Savings Bank Alley
Among a sheaf of paper in the museum’s files are a couple of neat pencil sketches entitled ‘Harris’s Alley 1964’. They are diagrammatic and not to scale. They show the alley as containing only one cottage, but it includes a stable, which could well have been a cottage once. The houses at the front, Matthews’ Butchers and Bank House, on Church Street, identify this as Savings Bank Alley, a court which has long ceased to be a public right of way.
The sketches themselves have an interesting provenance. They were drawn by Bryan Linnell, once a familiar name in Tewkesbury. He and Edna, his wife, managed the Museum for thirty years between them. Passionate is an overused word, but it accurately describes Bryan’s interest in retaining the remnants of a rapidly-changing, for the worse he felt, Tewkesbury. Bryan took it upon himself to carry out a survey of the whole town and submitted it to what is now known as English Heritage – This is why we have so many listed buildings in Tewkesbury.
Cliff Burd, in his ‘Lost Alley’s’ book writes that Harris’s Alley was named for a corn merchant living in the ‘front House’. The 1841 census, which doesn’t show house numbers, has a Benjamin Harris, corn merchant, and family living in Church Street. This could well be him. Earlier, in the late eighteenth century, there is a record of a John Charlewood, which maybe explains it once being Charlewood’s Alley. It became known as Matthews’ Alley, when a butcher of that name took the front shop, though its official name seems to have been Savings Bank Alley. In 1900, when the property was for sale, it had been occupied by Edward Harper, Butcher, for many years. The plot included a slaughterhouse at the Swilgate Road end of the alley and a wooden cart shed on the banks of the Swilgate. The cottage in the alley, Bicknor Cottage, was let separately. In 1902, Charles Matthews bought all the property. The slaughterhouse was used up until the war, when rationing stopped a lot of small slaughterhouses operating. Charles died in 1944 and his daughter Veronica took over, a pioneer woman butcher, and ran the shop until she retired. The furthest she went from Tewkesbury in her whole life was to Weston-Super-Mare for a holiday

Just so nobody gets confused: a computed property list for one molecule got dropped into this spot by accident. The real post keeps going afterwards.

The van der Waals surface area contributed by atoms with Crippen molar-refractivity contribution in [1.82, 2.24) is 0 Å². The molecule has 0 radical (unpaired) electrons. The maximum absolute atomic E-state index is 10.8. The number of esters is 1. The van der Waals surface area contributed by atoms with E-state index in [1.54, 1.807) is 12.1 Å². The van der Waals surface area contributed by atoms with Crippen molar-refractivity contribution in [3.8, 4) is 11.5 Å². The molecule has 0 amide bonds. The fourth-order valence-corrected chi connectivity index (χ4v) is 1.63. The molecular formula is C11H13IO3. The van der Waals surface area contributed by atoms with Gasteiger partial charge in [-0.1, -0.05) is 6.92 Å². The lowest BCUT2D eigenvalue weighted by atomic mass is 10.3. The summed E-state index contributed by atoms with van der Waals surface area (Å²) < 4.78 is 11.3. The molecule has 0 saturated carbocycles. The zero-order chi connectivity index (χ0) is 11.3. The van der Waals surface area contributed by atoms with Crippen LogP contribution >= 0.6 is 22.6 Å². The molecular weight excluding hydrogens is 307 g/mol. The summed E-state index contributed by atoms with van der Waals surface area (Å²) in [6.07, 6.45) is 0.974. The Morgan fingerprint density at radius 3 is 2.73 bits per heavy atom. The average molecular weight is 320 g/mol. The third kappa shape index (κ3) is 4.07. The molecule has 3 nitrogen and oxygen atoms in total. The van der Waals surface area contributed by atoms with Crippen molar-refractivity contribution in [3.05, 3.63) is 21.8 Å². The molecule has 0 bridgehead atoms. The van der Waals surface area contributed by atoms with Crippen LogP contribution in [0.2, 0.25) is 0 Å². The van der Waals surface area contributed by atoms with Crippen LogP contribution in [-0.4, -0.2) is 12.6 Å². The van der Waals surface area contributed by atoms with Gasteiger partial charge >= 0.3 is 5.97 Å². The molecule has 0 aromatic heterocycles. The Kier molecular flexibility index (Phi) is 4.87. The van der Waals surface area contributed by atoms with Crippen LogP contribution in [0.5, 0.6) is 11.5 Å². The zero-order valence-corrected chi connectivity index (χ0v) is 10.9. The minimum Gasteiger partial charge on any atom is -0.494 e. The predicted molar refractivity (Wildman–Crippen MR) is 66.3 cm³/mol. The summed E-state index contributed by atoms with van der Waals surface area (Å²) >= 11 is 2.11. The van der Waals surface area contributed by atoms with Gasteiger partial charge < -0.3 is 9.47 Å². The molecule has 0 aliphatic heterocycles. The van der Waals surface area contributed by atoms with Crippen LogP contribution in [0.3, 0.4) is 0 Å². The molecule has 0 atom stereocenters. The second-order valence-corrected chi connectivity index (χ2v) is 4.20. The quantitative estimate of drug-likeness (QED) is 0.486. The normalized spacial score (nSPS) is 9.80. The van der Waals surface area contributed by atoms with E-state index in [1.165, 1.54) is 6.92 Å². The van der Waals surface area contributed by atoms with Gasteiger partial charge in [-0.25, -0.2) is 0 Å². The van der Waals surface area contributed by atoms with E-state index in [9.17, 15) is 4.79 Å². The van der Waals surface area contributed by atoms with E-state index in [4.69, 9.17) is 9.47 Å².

Unusually, the alley entrance is within the footprint of Bank House, 4 Church Street (now Images hairdressers) but the alley buildings are all behind 6 Church Street (now ‘to Have and to Hold’ Records). There is no sign of there ever being any buildings behind No 4. The plan view shows that 6 and 7 share the same burgage plot, so must have been a single property once. The buildings both date from the sixteenth century, so any agreement for access to the back must predate that. Bank House is two hundred years younger and of stone; a unique material for Tewkesbury. There is no information about the building that it replaced.
Another oddity is the numbering. Bicknor Cottage, in the alley, is numbered as 5 Church Street, which must confuse postmen. This appears to have been the only alley cottage. The 1884 Ordnance Survey map shows the land between it and the building on the Swilgate as gardens. All the development shown in Bryan Linnell’s sketch, including the stables, must post-date this.
Even a hidden alley didn’t escape the Council’s clearance plans. In 1939 they agreed to withdraw the demolition order for Bicknor Cottage on the owner’s undertaking to carry out agreed repairs. The cottage is still there, so the Borough Surveyor must have been satisfied with the work. The Swilgate end of the alley fell to developers, though, It was demolished in 1973 in order to build the flats which also affected the Swilgate ends of Ancill’s Alley, Lilley’s Alley and Yew Tree Cottages.
If this quiet corner ever was a public walk-way, which its name and the blue brick paving suggest that it was, that ended for ever in 1973.